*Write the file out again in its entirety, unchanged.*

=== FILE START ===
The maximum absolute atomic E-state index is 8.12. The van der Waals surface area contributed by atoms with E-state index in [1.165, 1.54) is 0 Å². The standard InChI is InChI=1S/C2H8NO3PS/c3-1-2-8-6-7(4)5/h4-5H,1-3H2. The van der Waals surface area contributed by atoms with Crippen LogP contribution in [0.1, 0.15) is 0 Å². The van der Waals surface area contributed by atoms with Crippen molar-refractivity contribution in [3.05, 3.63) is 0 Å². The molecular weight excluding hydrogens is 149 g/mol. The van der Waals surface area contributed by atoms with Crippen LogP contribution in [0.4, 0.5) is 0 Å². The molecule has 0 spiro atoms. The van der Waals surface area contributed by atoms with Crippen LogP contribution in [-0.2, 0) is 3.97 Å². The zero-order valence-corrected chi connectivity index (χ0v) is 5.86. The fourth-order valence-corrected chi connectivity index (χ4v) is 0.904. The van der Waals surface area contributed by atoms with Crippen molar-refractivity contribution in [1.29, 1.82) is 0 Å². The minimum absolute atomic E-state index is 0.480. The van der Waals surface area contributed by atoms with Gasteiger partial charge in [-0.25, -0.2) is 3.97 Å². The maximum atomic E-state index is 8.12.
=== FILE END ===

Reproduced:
The maximum absolute atomic E-state index is 8.12. The van der Waals surface area contributed by atoms with E-state index in [1.165, 1.54) is 0 Å². The standard InChI is InChI=1S/C2H8NO3PS/c3-1-2-8-6-7(4)5/h4-5H,1-3H2. The van der Waals surface area contributed by atoms with Crippen LogP contribution in [0.1, 0.15) is 0 Å². The van der Waals surface area contributed by atoms with Crippen molar-refractivity contribution in [3.05, 3.63) is 0 Å². The molecular weight excluding hydrogens is 149 g/mol. The van der Waals surface area contributed by atoms with Crippen LogP contribution in [0.4, 0.5) is 0 Å². The molecule has 0 spiro atoms. The van der Waals surface area contributed by atoms with Crippen LogP contribution in [-0.2, 0) is 3.97 Å². The zero-order valence-corrected chi connectivity index (χ0v) is 5.86. The fourth-order valence-corrected chi connectivity index (χ4v) is 0.904. The van der Waals surface area contributed by atoms with Crippen molar-refractivity contribution in [1.29, 1.82) is 0 Å². The minimum absolute atomic E-state index is 0.480. The van der Waals surface area contributed by atoms with Gasteiger partial charge in [-0.25, -0.2) is 3.97 Å². The maximum atomic E-state index is 8.12.